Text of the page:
Temporal Analysis for Residential Displacement and Dispossession: Capital and the Development of A New York Neighborhood

Authors: Jessica Miller*, Montclair State University
Topics: United States, Migration, Historical Geography
Keywords: Displacement; gentrification; waterfront development; urban development; urban history, silence in archives
Session Type: Virtual Paper
Presentation File: No File Uploaded

Researchers have often called for micro-scale analyses of residential displacement, and more
recently, for work that acknowledges the importance of temporal and spatial relationships that
influence current iterations of residential displacement. Relying on historic texts and images
found in New York City archives, this work documents the developmental history of Gowanus,
which has held a prominent place in New York City history since before the 1600s, when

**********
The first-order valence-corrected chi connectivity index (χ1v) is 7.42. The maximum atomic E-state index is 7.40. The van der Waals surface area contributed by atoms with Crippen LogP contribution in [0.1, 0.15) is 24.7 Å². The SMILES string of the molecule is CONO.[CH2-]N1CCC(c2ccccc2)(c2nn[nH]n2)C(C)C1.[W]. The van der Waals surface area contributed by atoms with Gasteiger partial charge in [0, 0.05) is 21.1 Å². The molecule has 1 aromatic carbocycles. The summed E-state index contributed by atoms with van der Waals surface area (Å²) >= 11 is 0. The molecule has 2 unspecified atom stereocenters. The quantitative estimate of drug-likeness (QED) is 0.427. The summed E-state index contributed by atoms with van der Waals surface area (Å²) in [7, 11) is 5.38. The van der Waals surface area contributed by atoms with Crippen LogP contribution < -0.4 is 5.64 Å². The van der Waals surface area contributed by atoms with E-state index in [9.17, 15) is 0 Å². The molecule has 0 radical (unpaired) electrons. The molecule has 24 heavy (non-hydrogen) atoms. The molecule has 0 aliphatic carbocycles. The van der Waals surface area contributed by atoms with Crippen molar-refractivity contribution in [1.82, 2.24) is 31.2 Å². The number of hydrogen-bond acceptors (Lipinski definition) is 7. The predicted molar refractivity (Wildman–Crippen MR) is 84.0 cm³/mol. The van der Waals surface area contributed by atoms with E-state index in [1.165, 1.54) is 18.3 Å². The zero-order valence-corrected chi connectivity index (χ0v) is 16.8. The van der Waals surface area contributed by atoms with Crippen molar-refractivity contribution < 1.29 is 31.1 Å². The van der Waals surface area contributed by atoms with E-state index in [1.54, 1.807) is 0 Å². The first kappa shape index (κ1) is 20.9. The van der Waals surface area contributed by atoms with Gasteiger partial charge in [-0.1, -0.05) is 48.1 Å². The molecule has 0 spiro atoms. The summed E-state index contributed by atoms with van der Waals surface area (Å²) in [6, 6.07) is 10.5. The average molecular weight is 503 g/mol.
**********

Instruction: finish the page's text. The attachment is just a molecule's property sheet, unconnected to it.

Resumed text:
Europeans began to create farms and mills based on indigenous knowledge of the landscape.
Over time, several groups of developers and industrialists dominated this space my morphing
the tidal wetland into an industrial waterway, capitalizing on the waterfront as a commodity. Most
recently, residents who can afford luxury rentals with views of waterfront have moved into the
area. At the same time, city plans and the United States Environmental Protection Agency are
addressing the legacy of contamination in the area. The varying access and attitude toward the
canal over time continue to impact the development in the area, with some people being forced
out, while others are moving in. This paper argues that the current form of gentrification is
distinctive from the past, as wealthy residents now choose to live along this polluted waterway,
increasing residential displacement pressure. This work builds on the growing literature on
residential displacement to argue that even with embedded silence in archives, investigating the
long-range historic patterns of development can be a useful method for understanding current
iterations of development and displacement

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